How to Reduce the National Debt by 15%

I usually hate it when a blogger gives a long introductory build-up before getting to his point, so I will cut to the chase and then explain later.  How can we reduce the national debt by 15%?  Default on it.

Wait!  How can we default on 15% of the national debt without ruining our ability to sell bonds to investors, pension plans and foreign governments?  Simple, by defaulting only on the debt owned by the Federal Reserve.

Here is a chart of who owns the federal debt.

US Debt Pie Chart

As you can see, the Federal Reserve owns 15% of the debt.  All we have to do is tell the Federal Reserve that all those Treasuries they hold are now worthless.  BOOM!  We wiped out 15% of our debt.

Who would complain if we wiped out the Federal Reserve debt?  Would China and other foreign bondholders complain.  I don’t think so, because we are now less likely to default on their debt.  The same goes for pension plans.  We demonstrated that all these others debtors are so important, that we chose to default on the Fed to make our other debts more stable.

The Federal Reserve might complain, because they were looking forward to collecting the interest payments on that debt.  But, the Fed has to give most of their profits back to the US government anyway.  But won’t the Fed be less likely to buy more Treasuries with printed money?  Maybe, but if you could print money to buy guaranteed bonds paying three percent, would you stop?

Now, let me do the background and refresh your memory on how we got into this debt situation.  It’s all the fault of the Federal Reserve.

I believe that it’s one of a government’s primary responsibilities to protect and regulate the currency.  The United States (and other major governments) have abdicated this responsibility by farming out the responsibility to a separate entity, the Central Bank (the Federal Reserve in America’s case).

How did America get talked into giving up its responsibility and power to regulate the currency?  The idea was that if the government were allowed to print money, the irresponsible politicians would just vote to keep printing money, and the value of the currency would decline.  That certainly sounds like a good argument, but it didn’t work.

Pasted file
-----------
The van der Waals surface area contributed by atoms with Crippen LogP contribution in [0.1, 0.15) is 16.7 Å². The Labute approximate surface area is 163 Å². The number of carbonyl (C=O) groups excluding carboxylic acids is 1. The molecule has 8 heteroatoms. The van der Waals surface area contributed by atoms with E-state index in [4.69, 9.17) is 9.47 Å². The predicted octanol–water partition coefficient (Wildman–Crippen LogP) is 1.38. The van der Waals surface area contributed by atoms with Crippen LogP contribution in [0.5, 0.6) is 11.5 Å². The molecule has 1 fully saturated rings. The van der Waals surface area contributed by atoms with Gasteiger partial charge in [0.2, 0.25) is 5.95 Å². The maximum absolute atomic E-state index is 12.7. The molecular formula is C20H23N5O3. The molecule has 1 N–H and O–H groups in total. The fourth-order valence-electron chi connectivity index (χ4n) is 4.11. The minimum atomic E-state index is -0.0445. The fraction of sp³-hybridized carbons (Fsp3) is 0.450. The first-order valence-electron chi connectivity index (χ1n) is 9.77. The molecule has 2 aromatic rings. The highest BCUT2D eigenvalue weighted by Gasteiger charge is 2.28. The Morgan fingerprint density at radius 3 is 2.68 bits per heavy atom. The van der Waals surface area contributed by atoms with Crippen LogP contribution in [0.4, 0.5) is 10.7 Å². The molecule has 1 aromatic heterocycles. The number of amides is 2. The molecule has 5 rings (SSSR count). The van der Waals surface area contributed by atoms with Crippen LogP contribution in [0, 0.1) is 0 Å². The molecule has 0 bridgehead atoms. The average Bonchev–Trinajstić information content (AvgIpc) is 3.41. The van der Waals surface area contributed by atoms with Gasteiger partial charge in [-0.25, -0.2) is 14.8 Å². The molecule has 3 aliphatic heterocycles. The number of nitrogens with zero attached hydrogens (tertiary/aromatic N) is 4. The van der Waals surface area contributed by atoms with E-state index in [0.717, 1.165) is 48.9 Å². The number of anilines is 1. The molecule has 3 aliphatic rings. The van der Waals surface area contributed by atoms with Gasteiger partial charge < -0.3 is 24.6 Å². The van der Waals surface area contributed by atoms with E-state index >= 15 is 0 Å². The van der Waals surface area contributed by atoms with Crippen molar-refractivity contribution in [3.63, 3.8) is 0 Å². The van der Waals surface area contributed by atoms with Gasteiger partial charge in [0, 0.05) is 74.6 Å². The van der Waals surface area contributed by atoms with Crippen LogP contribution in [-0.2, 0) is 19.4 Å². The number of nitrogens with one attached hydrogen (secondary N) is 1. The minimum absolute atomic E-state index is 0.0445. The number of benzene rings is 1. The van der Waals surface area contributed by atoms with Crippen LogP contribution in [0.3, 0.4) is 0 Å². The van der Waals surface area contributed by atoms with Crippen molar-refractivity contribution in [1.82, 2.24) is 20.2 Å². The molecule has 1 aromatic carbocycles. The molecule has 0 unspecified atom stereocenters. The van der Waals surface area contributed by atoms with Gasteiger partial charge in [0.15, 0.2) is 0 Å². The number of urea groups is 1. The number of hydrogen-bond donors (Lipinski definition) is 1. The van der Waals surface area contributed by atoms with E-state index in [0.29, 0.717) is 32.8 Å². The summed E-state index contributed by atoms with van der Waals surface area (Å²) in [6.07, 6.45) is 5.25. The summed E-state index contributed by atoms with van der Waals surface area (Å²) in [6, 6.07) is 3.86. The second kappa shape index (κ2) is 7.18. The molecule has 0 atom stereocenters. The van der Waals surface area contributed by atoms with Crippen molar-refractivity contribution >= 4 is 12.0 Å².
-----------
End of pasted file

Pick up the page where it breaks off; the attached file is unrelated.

Now, since Congress can’t vote to print more money, they vote to increase the debt.  In addition to the money being printed, we now have to pay it back with interest.  What kind of sense does that make?

But if the government just printed money, wouldn’t that result in inflation?  Yes it would.  The pain would be immediate rather than delayed by going into debt.  The citizens would immediately feel the adverse effects of money printing rather than delaying the pain so their children will feel it.

The housing bust was caused by people being able to borrow equity from their house to spend on consumption.  This spending boosted the economy for a few years until the pain, delayed by debt, came home to roost.  If people had to earn more money to spend more, the pain would have been immediate rather than delayed.

It’s easy to understand how a person, or a government, can overspend if the pain is delayed.  If you want to control a system, you need immediate feedback.  Any delay in the feedback loop can cause instability.

If the government could just print the money, the citizens would know the cost and could decide if a stimulus plan created enough jobs to warrant the decreased purchasing power of the dollar.

If the existence of the Federal Reserve actually kept the government from spending too much money, then it might be a good idea.  But really, do you think it has worked?

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Sunday, October 28th, 2012 Currencies

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I am not a registered financial advisor. I only offer opinions, and sometimes these opinions veer off at weird angles from conventional wisdom (That's probably why you are here). My advice is, "Don't take my advice." Read my sidelong glances at economic issues and form your own conclusions.

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